NMR for Process Control. Imaging and Localized NMR in Soft Matter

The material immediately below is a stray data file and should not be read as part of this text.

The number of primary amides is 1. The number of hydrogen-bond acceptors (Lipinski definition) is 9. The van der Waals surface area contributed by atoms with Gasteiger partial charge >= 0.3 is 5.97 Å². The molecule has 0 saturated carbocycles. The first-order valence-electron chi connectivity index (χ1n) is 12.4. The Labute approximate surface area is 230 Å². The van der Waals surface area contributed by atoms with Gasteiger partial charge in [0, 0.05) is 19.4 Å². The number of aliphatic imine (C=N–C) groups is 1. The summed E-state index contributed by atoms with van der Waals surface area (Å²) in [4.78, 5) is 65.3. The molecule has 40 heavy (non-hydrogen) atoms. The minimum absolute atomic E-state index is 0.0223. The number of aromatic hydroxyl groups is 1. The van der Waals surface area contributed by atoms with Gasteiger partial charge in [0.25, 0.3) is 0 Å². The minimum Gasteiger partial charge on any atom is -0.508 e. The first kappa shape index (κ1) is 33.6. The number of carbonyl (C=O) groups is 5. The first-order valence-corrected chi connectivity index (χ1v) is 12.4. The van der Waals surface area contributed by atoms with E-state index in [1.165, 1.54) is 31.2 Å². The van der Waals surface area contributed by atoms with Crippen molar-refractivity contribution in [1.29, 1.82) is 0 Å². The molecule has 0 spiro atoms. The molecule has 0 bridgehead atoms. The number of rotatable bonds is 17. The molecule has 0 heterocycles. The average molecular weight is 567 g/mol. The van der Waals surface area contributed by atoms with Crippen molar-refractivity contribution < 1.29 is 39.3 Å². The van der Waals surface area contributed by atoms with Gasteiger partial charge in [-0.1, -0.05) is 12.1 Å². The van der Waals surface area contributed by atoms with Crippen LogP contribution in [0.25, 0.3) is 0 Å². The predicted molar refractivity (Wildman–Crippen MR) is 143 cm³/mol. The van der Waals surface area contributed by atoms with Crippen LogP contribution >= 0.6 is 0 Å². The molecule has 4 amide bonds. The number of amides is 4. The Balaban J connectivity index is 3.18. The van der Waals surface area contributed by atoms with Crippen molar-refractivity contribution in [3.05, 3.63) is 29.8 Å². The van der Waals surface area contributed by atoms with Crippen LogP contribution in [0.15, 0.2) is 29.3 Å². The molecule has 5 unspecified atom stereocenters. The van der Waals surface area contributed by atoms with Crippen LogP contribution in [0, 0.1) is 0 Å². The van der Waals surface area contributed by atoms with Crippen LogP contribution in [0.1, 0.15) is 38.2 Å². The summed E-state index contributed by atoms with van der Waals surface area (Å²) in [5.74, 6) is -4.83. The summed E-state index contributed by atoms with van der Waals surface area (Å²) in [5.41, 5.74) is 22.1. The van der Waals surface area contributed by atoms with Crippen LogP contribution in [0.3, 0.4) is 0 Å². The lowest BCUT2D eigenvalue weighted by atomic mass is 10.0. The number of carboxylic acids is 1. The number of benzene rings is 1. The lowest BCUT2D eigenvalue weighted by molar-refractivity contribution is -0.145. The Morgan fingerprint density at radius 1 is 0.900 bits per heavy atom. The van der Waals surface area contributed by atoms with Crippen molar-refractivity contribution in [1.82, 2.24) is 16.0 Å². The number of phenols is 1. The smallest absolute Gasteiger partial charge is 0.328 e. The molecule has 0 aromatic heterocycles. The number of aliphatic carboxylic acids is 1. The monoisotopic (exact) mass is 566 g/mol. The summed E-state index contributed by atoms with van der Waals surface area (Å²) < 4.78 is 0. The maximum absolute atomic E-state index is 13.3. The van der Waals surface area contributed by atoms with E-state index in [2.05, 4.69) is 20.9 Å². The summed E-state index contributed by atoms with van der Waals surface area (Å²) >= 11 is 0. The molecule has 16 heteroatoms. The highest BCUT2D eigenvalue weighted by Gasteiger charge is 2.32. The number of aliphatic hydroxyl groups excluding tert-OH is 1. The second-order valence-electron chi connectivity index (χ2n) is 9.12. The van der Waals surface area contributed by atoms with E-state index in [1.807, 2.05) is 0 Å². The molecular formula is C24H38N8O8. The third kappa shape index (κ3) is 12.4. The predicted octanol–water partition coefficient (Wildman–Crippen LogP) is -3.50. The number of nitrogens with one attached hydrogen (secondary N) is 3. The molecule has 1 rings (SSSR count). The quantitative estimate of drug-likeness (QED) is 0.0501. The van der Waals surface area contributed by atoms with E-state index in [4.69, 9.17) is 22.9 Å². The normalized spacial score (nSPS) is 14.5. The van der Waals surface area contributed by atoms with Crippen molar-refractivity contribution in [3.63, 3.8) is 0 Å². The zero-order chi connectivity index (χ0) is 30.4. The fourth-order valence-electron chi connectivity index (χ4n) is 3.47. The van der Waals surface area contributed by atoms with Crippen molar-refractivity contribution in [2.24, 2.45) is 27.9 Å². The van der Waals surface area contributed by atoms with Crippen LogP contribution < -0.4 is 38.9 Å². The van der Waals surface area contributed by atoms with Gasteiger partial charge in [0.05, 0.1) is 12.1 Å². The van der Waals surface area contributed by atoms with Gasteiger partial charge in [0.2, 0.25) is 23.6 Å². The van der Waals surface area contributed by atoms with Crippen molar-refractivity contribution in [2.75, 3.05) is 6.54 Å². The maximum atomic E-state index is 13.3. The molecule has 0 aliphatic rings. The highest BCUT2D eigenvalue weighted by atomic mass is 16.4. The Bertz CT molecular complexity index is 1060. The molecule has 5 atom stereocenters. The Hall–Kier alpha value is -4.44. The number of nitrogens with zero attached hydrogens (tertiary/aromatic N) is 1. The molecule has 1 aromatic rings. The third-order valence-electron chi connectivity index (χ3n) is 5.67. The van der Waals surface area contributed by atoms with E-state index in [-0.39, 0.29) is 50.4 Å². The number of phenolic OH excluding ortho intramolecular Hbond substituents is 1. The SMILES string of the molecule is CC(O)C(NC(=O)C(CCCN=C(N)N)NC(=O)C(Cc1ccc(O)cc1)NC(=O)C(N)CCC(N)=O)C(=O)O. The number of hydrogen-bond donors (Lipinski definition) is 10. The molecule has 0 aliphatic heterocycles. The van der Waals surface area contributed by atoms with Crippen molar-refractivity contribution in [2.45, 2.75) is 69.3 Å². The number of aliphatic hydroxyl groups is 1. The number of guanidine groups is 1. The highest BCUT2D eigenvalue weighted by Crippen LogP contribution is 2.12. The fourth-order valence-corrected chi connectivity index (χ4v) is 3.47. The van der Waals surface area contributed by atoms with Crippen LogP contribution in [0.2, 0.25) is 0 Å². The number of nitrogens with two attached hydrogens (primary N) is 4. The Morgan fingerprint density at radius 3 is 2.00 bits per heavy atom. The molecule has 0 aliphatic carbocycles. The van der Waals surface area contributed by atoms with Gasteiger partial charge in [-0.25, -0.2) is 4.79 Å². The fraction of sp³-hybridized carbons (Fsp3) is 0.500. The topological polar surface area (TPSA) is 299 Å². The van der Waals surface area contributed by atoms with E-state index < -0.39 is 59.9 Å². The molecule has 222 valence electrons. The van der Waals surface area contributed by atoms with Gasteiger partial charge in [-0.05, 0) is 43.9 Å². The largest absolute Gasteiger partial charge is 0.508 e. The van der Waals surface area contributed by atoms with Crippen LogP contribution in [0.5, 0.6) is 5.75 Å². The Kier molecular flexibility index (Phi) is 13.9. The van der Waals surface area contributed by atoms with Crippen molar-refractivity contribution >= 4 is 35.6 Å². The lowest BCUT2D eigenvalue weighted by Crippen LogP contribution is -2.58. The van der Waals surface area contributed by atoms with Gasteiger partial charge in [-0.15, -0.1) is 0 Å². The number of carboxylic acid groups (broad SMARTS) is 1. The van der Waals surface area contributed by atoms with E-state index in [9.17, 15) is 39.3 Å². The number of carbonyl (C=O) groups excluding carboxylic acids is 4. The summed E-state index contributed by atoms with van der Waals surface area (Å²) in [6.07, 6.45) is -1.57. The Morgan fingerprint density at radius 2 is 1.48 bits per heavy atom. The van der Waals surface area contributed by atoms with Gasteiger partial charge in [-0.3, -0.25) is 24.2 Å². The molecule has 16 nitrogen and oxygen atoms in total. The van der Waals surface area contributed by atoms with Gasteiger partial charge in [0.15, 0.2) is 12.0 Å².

NMR or nuclear magnetic resonance is a spectroscopic method which employs magnetic fields and radio-frequency waves. In chemistry it is a standard method for structural analysis, but it is also known in medicine as magnetic resonance tomography which is a well-established diagnostic imaging method. Its success in medical imaging derives from the comparatively high sensitivity of protons and the manifold of contrast mechanisms which can be exploited to visualize structures in heterogeneous objects and cannot be resolved by many other methods. The same possibilities exist in materials science comprising product and process control in particular of soft materials like elastomers, polymer melts, and food. While NMR for analysis of chemical structures requires highly homogeneous magnetic fields and thus expensive technology, many issues in materials science and process control can be tackled by NMR in such inhomogeneous fields as generated by simple permanent magnets. In this way inexpensive sensors can be realized with an open geometry. The main application area of such unilateral NMR concepts is in nondestructive analysis of large objects. In addition to static objects the stream lines in flowing liquids, granular media, and complex mixtures can be followed by NMR (flow NMR). The fields of flow NMR and unilateral NMR are addressed in particular in view of development and applications of the NMR MOUSE® (Mobile Universal Surface Explorer).

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